- The pickle protocol is Python-specific; there is no guarantee of cross-language compatibility.
- Not every Python data structure can be serialized by the pickle module. The pickle protocol has changed several times as new data types have been added to the Python language, but there are still limitations.
- So, there is no guarantee of compatibility between different versions of Python itself.
- Unless we specify otherwise, the functions in the pickle module will use the latest version of the pickle protocol.
- The latest version of the pickle protocol is a binary format. Be sure to open our pickle files in binary mode, or the data will get corrupted during writing.
Loading data from a pickle file
- Let's load the saved data from a pickle file on another Python Shell B.
- There is no book variable defined here since we defined a book variable in Python Shell A.
- We opened the book.pickle file we created in Python Shell A. The pickle module uses a binary data format, so we should always open pickle files in binary mode.
- The pickle.load() function takes a stream object, reads the serialized data from the stream, creates a new Python object, recreates the serialized data in the new Python object, and returns the new Python object.
- The pickle.dump()/pickle.load() cycle creates a new data structure that is equal to the original data structure.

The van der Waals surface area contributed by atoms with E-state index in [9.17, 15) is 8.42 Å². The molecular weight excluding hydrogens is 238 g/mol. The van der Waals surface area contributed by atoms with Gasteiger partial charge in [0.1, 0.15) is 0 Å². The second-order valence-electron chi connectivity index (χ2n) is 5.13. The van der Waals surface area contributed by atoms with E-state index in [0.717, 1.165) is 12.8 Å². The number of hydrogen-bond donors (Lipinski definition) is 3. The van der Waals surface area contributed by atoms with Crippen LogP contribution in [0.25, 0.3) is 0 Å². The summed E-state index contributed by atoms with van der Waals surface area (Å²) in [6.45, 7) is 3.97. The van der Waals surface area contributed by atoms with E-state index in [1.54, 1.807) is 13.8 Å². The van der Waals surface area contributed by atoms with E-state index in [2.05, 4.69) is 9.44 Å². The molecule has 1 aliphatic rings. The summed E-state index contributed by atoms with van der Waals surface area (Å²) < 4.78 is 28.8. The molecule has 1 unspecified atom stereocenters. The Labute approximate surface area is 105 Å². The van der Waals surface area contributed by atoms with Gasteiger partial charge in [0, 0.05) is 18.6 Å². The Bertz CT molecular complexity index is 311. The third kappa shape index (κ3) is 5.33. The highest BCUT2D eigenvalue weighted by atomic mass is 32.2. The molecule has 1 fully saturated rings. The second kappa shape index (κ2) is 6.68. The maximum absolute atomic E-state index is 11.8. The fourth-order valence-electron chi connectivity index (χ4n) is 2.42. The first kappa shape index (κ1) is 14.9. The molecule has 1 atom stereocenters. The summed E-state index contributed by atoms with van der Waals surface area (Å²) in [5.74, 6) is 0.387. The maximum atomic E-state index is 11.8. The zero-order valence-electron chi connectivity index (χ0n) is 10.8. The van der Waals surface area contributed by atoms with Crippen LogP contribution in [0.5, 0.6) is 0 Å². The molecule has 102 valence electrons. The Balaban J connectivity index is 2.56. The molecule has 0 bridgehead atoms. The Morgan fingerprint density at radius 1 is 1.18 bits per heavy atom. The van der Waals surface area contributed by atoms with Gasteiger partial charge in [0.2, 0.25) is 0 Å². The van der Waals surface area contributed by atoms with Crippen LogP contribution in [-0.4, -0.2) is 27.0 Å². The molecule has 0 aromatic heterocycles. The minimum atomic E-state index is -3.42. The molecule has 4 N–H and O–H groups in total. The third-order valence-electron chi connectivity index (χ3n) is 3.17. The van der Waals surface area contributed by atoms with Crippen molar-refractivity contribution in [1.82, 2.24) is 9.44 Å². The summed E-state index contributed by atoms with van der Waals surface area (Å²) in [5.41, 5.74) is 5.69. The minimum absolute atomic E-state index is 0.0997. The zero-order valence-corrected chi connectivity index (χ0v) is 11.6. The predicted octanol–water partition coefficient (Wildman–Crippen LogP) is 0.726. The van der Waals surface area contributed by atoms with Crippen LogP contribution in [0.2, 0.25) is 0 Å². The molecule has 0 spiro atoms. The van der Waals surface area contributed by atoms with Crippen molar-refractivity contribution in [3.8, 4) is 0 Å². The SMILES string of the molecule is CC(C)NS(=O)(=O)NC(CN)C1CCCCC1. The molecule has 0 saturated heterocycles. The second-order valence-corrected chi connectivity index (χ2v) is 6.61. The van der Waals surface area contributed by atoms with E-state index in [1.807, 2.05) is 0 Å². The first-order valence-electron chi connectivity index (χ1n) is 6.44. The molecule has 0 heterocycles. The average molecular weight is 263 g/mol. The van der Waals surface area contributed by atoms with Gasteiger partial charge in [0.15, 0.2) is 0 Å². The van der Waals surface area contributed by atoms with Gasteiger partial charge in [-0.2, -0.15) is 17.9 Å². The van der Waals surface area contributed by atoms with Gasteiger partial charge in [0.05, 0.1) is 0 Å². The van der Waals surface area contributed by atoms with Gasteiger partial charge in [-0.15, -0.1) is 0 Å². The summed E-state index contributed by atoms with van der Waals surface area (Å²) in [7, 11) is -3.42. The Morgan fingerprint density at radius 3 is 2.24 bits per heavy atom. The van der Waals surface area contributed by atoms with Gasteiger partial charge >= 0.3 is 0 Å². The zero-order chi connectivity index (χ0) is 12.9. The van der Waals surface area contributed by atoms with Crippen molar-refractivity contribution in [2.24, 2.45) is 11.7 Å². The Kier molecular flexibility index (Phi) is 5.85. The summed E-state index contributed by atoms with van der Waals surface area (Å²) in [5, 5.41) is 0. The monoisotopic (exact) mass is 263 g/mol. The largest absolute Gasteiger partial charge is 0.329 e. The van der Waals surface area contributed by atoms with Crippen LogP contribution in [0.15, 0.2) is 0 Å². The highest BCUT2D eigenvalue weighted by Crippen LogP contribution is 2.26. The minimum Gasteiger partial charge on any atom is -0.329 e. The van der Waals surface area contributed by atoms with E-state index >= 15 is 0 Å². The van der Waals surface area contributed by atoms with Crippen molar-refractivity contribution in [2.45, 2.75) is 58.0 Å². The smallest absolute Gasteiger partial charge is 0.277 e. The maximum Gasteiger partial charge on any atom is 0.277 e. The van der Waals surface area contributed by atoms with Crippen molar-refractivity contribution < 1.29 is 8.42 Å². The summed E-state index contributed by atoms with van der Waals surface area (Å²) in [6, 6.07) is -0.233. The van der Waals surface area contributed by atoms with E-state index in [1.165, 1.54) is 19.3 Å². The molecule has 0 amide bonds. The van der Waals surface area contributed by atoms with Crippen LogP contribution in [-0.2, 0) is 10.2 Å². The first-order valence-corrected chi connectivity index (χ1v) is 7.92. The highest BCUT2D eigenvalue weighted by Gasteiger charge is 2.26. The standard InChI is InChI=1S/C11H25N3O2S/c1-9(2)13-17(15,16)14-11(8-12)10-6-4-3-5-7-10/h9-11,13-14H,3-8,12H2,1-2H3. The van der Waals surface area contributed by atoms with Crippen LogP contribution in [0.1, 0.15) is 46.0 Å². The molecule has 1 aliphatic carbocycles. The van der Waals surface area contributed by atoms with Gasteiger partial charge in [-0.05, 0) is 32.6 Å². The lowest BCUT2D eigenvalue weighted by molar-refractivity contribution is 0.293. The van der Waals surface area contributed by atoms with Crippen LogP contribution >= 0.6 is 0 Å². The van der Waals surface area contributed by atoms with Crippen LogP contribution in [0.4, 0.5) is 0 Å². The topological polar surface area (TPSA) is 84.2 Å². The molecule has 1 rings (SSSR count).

- Let's switch back to Python Shell A.
- We opened the book.pickle file, and loaded the serialized data into a new variable, book2.
- The two dictionaries, book and book2, are equal.
- After we serialized this dictionary and stored it in the book.pickle file, and then read it back the serialized data from that file and created a perfect replica of the original data structure.
- Equality is not the same as identity. We've created a perfect replica of the original data structure, which is true. But it's still a copy.
Serializing data in memory with pickle
- If we don't want use a file, we can still serialize an object in memory.
- The pickle.dumps() function (note that we're using the s at the end of the function name, not the dump()) performs the same serialization as the pickle.dump() function. Instead of taking a stream object and writing the serialized data to a file on disk, it simply returns the serialized data.
- Since the pickle protocol uses a binary data format, the pickle.dumps() function returns a bytes object.
- The pickle.loads() function (again, note the s at the end of the function name) performs the same deserialization as the pickle.load() function. Instead of taking a stream object and reading the serialized data from a file, it takes a bytes object containing serialized data, such as the one returned by the pickle.dumps() function.
- The end result is the same: a perfect replica of the original dictionary.
Python serialized object and JSON
- The data format used by the pickle module is Python-specific. It makes no attempt to be compatible with other programming languages. If cross-language compatibility is one of our requirements, we need to look at other serialization formats. One such format is json.